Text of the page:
Feb. 17, 2005
|A UMNS photo by Mike DuBose
Martha Ball makes the Bible come alive for Sunday school students.
A UMNS Report
By Kathy L. Gilbert*
the tragedy and terror of 9/11, a little girl in New Jersey found
comfort in her Sunday school class because someone taught her, “Jesus
loves you and everything will be all right.”
you tell Harriett Olson, an executive with the United Methodist
Publishing House, that Sunday school is “dead,” she will tell you the
story about that little girl or one of the many other accounts she has
collected in the past year since the launch of “Sunday School:
It’s For Life.”
joint campaign of the United Methodist Publishing House and United
Methodist Board of Discipleship encourages congregations to see Sunday
school as a tool to educate people for faithful living and nurture them
on their spiritual journey. “Sunday School: It’s for Life” was
introduced at the 2004 General Conference.
and Carol Krau, an executive with the Board of Discipleship, have been
attending conferences and gatherings since last May promoting the
school means being in a life-giving relationship with God,” Krau says.
“You find abundance in Sunday school. The world is based on never having
enough, always feeling limited, but with God there is more than
any average Sunday, about 1.6 million people are in Sunday school,
Olson says. She describes the campaign as a grass-roots movement to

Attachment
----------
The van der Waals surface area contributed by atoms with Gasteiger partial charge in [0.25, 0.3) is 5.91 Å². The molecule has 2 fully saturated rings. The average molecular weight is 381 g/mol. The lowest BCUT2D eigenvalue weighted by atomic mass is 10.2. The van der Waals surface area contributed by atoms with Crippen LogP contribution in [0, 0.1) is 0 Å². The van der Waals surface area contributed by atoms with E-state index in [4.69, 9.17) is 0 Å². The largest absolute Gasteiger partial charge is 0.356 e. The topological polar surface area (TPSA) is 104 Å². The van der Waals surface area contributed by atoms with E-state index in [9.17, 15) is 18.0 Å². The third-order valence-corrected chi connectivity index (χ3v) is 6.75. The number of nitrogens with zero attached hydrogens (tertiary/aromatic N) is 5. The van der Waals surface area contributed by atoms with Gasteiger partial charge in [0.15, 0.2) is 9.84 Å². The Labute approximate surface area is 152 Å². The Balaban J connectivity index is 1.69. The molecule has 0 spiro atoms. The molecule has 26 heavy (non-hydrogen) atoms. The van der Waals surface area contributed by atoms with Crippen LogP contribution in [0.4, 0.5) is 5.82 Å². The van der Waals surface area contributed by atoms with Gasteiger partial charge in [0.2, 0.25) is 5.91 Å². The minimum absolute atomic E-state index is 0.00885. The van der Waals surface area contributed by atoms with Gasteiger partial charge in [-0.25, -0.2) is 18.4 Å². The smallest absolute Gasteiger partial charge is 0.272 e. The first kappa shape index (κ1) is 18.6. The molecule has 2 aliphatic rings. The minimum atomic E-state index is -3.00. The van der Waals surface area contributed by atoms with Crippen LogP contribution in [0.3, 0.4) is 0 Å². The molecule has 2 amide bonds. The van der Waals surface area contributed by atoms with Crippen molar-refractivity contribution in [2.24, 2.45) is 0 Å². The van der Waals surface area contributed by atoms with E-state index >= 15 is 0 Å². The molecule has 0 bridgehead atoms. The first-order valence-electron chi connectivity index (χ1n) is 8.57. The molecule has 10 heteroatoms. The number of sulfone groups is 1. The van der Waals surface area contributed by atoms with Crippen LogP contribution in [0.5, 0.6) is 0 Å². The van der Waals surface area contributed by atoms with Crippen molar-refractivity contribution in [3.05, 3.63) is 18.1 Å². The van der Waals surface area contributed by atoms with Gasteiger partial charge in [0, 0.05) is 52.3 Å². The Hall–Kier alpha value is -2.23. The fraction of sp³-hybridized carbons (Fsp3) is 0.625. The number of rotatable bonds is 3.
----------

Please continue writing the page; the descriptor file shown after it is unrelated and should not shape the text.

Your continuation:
reclaim Sunday school for the power it has.
to real life doesn’t necessarily happen when you sit down together, but
it won’t happen if you don’t sit down together,” she says.
school helps people “connect their story with God’s,” Krau says. “It is
important to be in a setting where you can have relationships with
Both Olson and Krau admit that Sunday school works well in some places but not others.
Olson cites reasons for Sunday school attendance declining:
• Quality is not consistent from place to place.
• Teachers need help.
• Congregations need more teachers.
• Plans for learning may be haphazard.
• Participants might not make the connection to their daily lives.
“Sunday school won’t maintain itself,” Olson says. “There must be a connection between faith and daily life.
“Wonderful things happen in Sunday school,” she says. “Children hear the
love of God; youth ask questions and build relationships with God and
each other; adults build relationships and learn to hear God’s call and
learn to love God in their daily lives.”
|A UMNS photo by Mike DuBose
C.J. Shell (rear) leads a class at Hamilton United Methodist Church in Nashville, Tenn.
don’t know how you know the Bible if you don’t go to Sunday school,”
says Mary Lou Pitzer, a member of St. Matthias United Methodist Church
in Fredricksburg, Va. She hasn’t missed Sunday school in 51 years.
Sunday school you meet people, hear about their families, hear the
prayer chains and concerns about the community,” she says. “You just
feel a part of God’s work.”
*Gilbert is a United Methodist News Service news writer based in Nashville, Tenn.
News media contact: Kathy L. Gilbert, Nashville, Tenn., (615) 742-5470 or email@example.com.